Industry interest in producing thinner and smaller integrated circuit (IC) packages to match the performance of chip scale packages has resulted in the wide application of quad flat no-lead (QFN) components. However, the small-form factor of QFN packages can place solder joints at risk of coefficient of thermal expansion (CTE) mismatch, which can potentially lead to PCB warping and failure. To help mitigate this risk and accurately assess the fatigue life of solder interconnects in QFN packages, a predictive model incorporating the material and geometric parameters that influence solder joint fatigue should be used.
The Effect of Temperature Extremes
Due to the larger CTE of printed circuit boards (PCBs) compared with the effective expansion of the QFN package, one common issue QFN packages experience is the warping curvature of the PCB. Cold temperature extremes can induce plastic strains, while solder joints under high temperature extremes can experience creep strain accumulation. Figure 2(a), shown below, represents board curvature at low temperature, while Figure 2(b) represents board curvature at high temperature, due to constraint by the solder attach consisting of a large thermal pad and perimeter solder joints. In order to account for the total damage contribution to reduction in fatigue life, both stress and strain magnitudes at each temperature extreme need to be considered.
Figure 2. Direction of board and package expansion around corner joint in QFN at (a) low and (b) high temperatures.
Likewise, material properties and geometry equally influence solder joint fatigue during thermal cycling. Solder joint standoff height, distance-to-neutral, mold compound CTE and glass transition temperature (Tg), and die to package ratio all play significant roles in the fatigue life of solder interconnects.
A Predictive Model Solution
To accurately assess the fatigue life of these factors, it is important to use a predictive model that incorporates the material and geometric parameters influencing solder joint fatigue. Figure 3 below illustrates model predictions for several QFN package sizes, ranging from 4 to 12 mm in size, with two different mold compound CTEs and two solder joint standoff heights. It shows that even a slight increase of 10 µm in solder height can contribute to a 1.5x increase in fatigue life. Likewise, mold compound CTE can influence cycles to failure more so than the distance to neutral or solder joint height. Even a 5 PPM/°C increase in the mold compound CTE can increase fatigue life by a factor of 3x by reducing the global CTE mismatch with the PCB. Packages in which the mold compound Tg falls within the temperature cycle will contribute to both local and global CTE mismatch. However, the exact increase or decrease in fatigue life due to changes in package design and material properties will also depend on solder alloy fatigue properties and fluctuations in temperature the package is exposed to.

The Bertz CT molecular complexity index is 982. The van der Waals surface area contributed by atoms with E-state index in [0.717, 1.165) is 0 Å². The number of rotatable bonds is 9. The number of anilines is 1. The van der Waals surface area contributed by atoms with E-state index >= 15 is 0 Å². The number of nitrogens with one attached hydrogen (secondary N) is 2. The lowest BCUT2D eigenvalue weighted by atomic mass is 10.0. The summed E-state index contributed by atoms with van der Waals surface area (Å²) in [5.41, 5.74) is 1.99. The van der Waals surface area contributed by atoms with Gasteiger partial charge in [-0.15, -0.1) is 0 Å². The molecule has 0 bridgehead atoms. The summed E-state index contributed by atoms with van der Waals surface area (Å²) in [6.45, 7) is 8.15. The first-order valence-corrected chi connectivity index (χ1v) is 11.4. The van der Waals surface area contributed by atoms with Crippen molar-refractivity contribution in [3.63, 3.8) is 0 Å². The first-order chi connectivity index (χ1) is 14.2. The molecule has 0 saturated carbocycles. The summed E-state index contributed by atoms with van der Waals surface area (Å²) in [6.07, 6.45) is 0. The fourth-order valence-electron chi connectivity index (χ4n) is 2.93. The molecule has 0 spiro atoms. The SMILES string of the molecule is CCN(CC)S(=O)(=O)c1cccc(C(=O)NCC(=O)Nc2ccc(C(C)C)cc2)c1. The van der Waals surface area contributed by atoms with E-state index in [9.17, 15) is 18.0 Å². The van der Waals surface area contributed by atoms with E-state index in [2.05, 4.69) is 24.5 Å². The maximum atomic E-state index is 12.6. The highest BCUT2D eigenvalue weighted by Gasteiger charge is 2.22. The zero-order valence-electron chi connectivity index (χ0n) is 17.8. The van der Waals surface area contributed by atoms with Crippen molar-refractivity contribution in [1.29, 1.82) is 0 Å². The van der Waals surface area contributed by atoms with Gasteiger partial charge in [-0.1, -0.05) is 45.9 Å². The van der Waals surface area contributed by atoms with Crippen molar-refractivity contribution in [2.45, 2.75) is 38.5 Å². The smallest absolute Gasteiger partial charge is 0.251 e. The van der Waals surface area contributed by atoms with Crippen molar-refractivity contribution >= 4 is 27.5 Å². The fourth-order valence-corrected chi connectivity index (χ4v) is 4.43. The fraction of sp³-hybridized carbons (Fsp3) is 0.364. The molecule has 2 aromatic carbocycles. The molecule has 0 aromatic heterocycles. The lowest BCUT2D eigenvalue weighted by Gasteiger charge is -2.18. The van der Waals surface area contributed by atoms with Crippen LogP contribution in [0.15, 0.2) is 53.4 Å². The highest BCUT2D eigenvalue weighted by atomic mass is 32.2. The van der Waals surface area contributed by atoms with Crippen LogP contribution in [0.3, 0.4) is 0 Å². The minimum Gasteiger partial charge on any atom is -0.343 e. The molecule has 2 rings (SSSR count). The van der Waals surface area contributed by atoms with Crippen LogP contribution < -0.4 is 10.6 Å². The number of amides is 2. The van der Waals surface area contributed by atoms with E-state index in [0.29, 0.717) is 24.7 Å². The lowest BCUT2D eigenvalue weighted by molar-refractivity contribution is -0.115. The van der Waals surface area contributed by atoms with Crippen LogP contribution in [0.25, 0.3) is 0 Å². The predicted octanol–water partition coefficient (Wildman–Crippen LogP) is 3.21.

Figure 3. Predicted cycles to failure for QFN packages with different package size, mold CTE and solder height for thermal cycle of 0°C to 100°C with 15-minute dwell at each temperatures extreme.
This model is applicable to both package-level and board-level reliability predictions and is proven to be capable in capturing the influence of extrinsic and intrinsic factors affecting fatigue life of solder interconnects in QFN packages. To improve efficiency, Physics of Failure (PoF)-based electronics design reliability analysis tools, like Sherlock Automated Design Analysis™ Software, can help to reduce model calculation time, along with producing a comprehensive prediction of product reliability before prototyping occurs.
To learn more about choosing the right mitigation for ball grid arrays (BGAs) and QFNs to prevent solder joint failure, watch our free webinar Select the Right Mitigation for BGAs and QFNs.